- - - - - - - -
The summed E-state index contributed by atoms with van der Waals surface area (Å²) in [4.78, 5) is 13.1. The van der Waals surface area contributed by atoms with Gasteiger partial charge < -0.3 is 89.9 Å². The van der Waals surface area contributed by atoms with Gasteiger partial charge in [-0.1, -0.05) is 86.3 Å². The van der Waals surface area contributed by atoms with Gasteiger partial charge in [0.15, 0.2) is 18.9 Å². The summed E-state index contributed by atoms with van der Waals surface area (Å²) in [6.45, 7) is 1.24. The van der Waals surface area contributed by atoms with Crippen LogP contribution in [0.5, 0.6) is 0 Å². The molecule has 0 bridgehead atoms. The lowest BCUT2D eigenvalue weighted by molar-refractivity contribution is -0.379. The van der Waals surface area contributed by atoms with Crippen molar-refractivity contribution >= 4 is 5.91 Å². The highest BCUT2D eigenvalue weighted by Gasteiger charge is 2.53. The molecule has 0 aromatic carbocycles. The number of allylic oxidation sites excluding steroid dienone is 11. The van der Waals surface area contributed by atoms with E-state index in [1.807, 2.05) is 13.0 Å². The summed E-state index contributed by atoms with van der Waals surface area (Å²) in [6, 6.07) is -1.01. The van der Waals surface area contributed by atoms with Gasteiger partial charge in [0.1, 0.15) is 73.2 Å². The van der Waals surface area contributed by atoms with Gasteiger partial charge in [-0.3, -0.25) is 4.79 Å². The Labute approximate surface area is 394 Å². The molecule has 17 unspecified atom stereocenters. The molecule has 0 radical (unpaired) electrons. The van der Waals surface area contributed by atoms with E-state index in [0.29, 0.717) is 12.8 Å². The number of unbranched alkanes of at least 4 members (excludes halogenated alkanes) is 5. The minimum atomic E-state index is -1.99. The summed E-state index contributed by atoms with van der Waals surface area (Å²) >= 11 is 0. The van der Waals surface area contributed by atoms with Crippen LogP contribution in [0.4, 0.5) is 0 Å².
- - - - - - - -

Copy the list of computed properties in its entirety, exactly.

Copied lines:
The summed E-state index contributed by atoms with van der Waals surface area (Å²) in [4.78, 5) is 13.1. The van der Waals surface area contributed by atoms with Gasteiger partial charge < -0.3 is 89.9 Å². The van der Waals surface area contributed by atoms with Gasteiger partial charge in [-0.1, -0.05) is 86.3 Å². The van der Waals surface area contributed by atoms with Gasteiger partial charge in [0.15, 0.2) is 18.9 Å². The summed E-state index contributed by atoms with van der Waals surface area (Å²) in [6.45, 7) is 1.24. The van der Waals surface area contributed by atoms with Crippen LogP contribution in [0.5, 0.6) is 0 Å². The molecule has 0 bridgehead atoms. The lowest BCUT2D eigenvalue weighted by molar-refractivity contribution is -0.379. The van der Waals surface area contributed by atoms with Crippen molar-refractivity contribution >= 4 is 5.91 Å². The highest BCUT2D eigenvalue weighted by Gasteiger charge is 2.53. The molecule has 0 aromatic carbocycles. The number of allylic oxidation sites excluding steroid dienone is 11. The van der Waals surface area contributed by atoms with E-state index in [1.807, 2.05) is 13.0 Å². The summed E-state index contributed by atoms with van der Waals surface area (Å²) in [6, 6.07) is -1.01. The van der Waals surface area contributed by atoms with Gasteiger partial charge in [0.1, 0.15) is 73.2 Å². The van der Waals surface area contributed by atoms with Gasteiger partial charge in [-0.3, -0.25) is 4.79 Å². The Labute approximate surface area is 394 Å². The molecule has 17 unspecified atom stereocenters. The molecule has 0 radical (unpaired) electrons. The van der Waals surface area contributed by atoms with E-state index in [0.29, 0.717) is 12.8 Å². The number of unbranched alkanes of at least 4 members (excludes halogenated alkanes) is 5. The minimum atomic E-state index is -1.99. The summed E-state index contributed by atoms with van der Waals surface area (Å²) >= 11 is 0. The van der Waals surface area contributed by atoms with Crippen LogP contribution in [0.4, 0.5) is 0 Å².